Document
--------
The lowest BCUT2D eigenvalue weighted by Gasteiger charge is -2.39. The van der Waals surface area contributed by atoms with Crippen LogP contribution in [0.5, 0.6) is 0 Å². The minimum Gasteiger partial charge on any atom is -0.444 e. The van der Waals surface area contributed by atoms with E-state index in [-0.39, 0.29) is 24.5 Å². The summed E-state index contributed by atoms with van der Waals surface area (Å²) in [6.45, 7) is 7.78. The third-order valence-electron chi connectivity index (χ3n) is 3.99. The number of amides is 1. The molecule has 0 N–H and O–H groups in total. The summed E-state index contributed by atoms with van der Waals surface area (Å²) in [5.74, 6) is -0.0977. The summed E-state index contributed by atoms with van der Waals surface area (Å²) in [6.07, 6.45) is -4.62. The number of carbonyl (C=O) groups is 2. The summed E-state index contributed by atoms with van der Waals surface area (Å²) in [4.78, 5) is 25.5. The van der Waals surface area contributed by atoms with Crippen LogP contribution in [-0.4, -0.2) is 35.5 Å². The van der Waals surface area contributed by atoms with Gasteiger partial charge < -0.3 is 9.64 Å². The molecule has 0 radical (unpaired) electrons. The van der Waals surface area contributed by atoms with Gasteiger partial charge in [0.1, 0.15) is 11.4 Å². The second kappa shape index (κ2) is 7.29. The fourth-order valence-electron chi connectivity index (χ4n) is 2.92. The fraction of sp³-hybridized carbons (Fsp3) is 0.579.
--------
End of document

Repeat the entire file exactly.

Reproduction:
The lowest BCUT2D eigenvalue weighted by Gasteiger charge is -2.39. The van der Waals surface area contributed by atoms with Crippen LogP contribution in [0.5, 0.6) is 0 Å². The minimum Gasteiger partial charge on any atom is -0.444 e. The van der Waals surface area contributed by atoms with E-state index in [-0.39, 0.29) is 24.5 Å². The summed E-state index contributed by atoms with van der Waals surface area (Å²) in [6.45, 7) is 7.78. The third-order valence-electron chi connectivity index (χ3n) is 3.99. The number of amides is 1. The molecule has 0 N–H and O–H groups in total. The summed E-state index contributed by atoms with van der Waals surface area (Å²) in [5.74, 6) is -0.0977. The summed E-state index contributed by atoms with van der Waals surface area (Å²) in [6.07, 6.45) is -4.62. The number of carbonyl (C=O) groups is 2. The summed E-state index contributed by atoms with van der Waals surface area (Å²) in [4.78, 5) is 25.5. The van der Waals surface area contributed by atoms with Crippen LogP contribution in [-0.4, -0.2) is 35.5 Å². The van der Waals surface area contributed by atoms with Gasteiger partial charge < -0.3 is 9.64 Å². The molecule has 0 radical (unpaired) electrons. The van der Waals surface area contributed by atoms with Gasteiger partial charge in [0.1, 0.15) is 11.4 Å². The second kappa shape index (κ2) is 7.29. The fourth-order valence-electron chi connectivity index (χ4n) is 2.92. The fraction of sp³-hybridized carbons (Fsp3) is 0.579.